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Kentucky Surrogacy Law Overview

The Center for Surrogate Parenting walks you through Kentucky surrogacy law

Surrogacy is a beautiful family-building method. However, it can be complex, especially when it comes to the laws surrounding it. Thankfully, our experienced surrogacy agency is well-versed in the surrogacy laws of each state, including Kentucky surrogacy law. In fact, the Center for Surrogate Parenting (CSP) has completed several finalizations of parental rights in this state.

As the oldest surrogacy agency in the world, we have helped U.S. and international parents to welcome healthy babies with help from U.S. surrogates. We are proud to say that we have never experienced issues with intended parents being able to bring their babies home.

To help you learn more about Kentucky surrogacy law and how to create a surrogacy contract, we’ve included some basic information below. You can also contact us for more information.

    • Is a surrogacy contract valid and enforceable?

      There are no statutes or published case law permitting or prohibiting surrogacy, so it is an accepted practice in the state.

    • Does the state have surrogacy laws and/or case law?

      Yes, Kentucky law expressly prohibits compensated traditional surrogacy.

    • Is commercial surrogacy legal?

      Yes, commercial surrogacy is legal in Kentucky. The intended parents can compensate the surrogate for her time and expenses. Such compensation is typically arranged for in a surrogacy contract.

    • Is traditional surrogacy permitted?

      If it is a compensated traditional surrogacy arrangement, then no because it is specifically prohibited by statute. However, uncompensated traditional surrogacy is permitted.

    • Is gestational surrogacy allowed?


    • What are the requirements for an enforceable surrogacy contract?

      Since Kentucky does not have a statutory rule on this, there is not a specific set of guidelines for when a judge may uphold the validity of a surrogacy arrangement. Parties should articulate their desires, roles and responsibilities as clearly and specifically as possible to provide proper framework for dispute resolution should an issue arise.

      The intended parents and the surrogate (and her spouse, if applicable) should have independent legal counsel. The surrogate should also meet specific requirements. Furthermore, the agreement should include provisions that discuss the legal, financial and contractual rights, expectations, penalties and obligations of the agreement.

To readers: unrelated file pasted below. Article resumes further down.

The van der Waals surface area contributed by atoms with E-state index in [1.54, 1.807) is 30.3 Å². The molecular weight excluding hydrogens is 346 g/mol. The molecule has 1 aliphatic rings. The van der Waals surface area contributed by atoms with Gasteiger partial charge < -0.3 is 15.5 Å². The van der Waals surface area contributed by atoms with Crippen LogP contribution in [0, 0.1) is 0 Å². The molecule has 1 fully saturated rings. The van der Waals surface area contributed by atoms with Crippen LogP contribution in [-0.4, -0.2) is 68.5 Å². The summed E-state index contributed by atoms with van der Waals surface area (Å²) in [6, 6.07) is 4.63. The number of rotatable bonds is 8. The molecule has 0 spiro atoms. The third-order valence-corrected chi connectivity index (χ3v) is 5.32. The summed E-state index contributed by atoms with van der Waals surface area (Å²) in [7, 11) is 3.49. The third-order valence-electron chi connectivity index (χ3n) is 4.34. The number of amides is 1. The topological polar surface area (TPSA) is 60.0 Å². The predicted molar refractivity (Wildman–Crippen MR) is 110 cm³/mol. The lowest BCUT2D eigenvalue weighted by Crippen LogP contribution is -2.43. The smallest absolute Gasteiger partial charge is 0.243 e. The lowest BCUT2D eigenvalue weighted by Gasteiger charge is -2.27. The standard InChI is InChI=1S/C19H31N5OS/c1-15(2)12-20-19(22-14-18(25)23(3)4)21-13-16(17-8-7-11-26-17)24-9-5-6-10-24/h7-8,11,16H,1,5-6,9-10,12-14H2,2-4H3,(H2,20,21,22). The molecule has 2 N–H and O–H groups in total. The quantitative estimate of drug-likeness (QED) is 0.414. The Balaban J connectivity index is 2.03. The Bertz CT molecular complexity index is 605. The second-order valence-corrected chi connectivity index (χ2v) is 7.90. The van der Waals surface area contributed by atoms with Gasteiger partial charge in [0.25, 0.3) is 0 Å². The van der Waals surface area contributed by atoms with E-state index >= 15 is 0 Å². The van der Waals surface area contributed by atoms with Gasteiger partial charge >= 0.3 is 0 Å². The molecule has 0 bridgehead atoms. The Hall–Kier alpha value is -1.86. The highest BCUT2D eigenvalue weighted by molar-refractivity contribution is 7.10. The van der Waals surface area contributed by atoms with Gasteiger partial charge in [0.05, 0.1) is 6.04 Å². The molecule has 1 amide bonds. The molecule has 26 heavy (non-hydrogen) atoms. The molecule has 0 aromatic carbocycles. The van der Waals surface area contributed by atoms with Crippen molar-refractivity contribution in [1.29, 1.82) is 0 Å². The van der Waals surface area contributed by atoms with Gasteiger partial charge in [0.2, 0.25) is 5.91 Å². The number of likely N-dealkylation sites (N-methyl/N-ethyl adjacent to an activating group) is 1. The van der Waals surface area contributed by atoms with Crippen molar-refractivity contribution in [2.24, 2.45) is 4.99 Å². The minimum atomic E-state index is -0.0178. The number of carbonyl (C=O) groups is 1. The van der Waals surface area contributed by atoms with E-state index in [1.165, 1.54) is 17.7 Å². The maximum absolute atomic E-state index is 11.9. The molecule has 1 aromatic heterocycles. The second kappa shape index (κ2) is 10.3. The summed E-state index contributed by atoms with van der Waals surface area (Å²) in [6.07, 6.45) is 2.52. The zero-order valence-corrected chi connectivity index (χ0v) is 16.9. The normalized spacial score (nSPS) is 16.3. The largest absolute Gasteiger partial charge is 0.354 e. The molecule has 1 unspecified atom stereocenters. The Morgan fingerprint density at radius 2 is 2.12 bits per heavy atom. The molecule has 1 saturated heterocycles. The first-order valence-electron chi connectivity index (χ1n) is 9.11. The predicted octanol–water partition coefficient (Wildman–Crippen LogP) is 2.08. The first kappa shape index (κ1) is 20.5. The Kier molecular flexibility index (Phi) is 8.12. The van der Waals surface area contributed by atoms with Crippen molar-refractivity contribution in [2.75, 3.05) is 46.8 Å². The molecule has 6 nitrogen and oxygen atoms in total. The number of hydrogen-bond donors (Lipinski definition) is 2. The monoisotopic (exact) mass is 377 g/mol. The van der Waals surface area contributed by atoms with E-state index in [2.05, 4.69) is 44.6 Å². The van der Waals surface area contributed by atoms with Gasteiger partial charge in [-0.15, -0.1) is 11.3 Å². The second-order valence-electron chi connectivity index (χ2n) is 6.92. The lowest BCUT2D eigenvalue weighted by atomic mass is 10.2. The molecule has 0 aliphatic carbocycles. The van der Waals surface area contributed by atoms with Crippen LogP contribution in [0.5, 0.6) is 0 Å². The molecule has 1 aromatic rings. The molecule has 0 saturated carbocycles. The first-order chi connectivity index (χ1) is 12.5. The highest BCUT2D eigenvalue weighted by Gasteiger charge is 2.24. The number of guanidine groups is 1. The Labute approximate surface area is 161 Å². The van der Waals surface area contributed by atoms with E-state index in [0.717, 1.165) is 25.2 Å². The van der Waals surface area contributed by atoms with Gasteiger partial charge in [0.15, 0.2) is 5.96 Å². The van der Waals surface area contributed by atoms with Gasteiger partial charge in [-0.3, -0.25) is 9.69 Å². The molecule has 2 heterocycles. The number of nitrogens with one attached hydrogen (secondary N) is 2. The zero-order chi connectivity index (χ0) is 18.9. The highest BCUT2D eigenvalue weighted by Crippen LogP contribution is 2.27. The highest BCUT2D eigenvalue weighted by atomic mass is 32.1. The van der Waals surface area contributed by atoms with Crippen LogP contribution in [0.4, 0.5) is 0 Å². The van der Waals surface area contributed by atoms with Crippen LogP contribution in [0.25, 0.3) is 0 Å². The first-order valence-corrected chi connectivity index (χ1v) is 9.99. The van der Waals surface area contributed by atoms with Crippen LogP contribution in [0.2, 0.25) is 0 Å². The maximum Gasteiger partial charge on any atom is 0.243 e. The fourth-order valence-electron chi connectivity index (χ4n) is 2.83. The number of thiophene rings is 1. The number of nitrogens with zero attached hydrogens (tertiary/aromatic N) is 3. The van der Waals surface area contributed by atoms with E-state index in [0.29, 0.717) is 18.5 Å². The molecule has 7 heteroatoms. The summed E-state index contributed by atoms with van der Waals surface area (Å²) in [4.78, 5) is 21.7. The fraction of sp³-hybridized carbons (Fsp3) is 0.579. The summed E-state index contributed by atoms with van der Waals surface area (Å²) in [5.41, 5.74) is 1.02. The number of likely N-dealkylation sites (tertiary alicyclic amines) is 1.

• Are pre-birth and post-birth orders permitted?

      Yes, a pre-birth parentage order will usually be granted to intended parents who are married when at least one shares a genetic relationship with the child, and to single intended parents who are genetically related to the child.

    • Can both intended parents be declared the legal parents?

      Yes, if the intended parents are a married couple (or single) and at least one is genetically related to the child. Maybe (depends on court and judge) if the intended parents are an unmarried couple and only one of them is genetically related to the child. Or if neither intended parent is genetically related to the child (whether heterosexual or same sex married or unmarried couple, or single parent).

    • Will the state honor a pre-birth order issued by another state?

      Yes, Kentucky courts will typically honor out of state pre-birth orders.

    • What do intended parents need to know about getting the baby’s birth certificate?

      The intended parents can receive the baby’s birth certificate 30 business days after delivery. Same sex intended parents will be named on the birth certificate as Parent and Parent, Father and Mother, Father or Mother.

      International gay couples can obtain an initial birth certificate that names the biological father and gestational carrier. They can also obtain a birth certificate that names the biological father only, with no mention of the gestational carrier. They might be able to subsequently obtain a birth certificate that names both fathers, but only if they first obtain an out-of-state post-birth adoption, which Kentucky Vital Records may honor and thereafter issue an amended birth certificate naming both fathers.

    • Are post-birth adoptions permitted?

      Yes. Unmarried couples, regardless of genetic relationship to the child, as well as non-genetic intended parents who are married will typically be required to complete a post-birth adoption in order to secure their parental rights. However, because second-parent adoptions are not available in Kentucky, unmarried couples will be required to seek a post-birth adoption outside the state to secure their legal parental rights.

    • Are second-parent adoptions permitted?

      Yes. Kentucky Vital Records would most likely honor a second-parent adoption issued by another state, but this is not certain.

    • Are stepparent adoptions permitted?

      Yes, and they are available to married couples.

VorzimerMasserman Disclaimer: This is a summary for informational use only and should not be relied upon for legal advice. Please note that the state laws regarding surrogacy frequently change and vary from county to county. The attorneys of VorzimerMasserman are only licensed in California. VorzimerMasserman shall not be responsible for any liability associated with this list.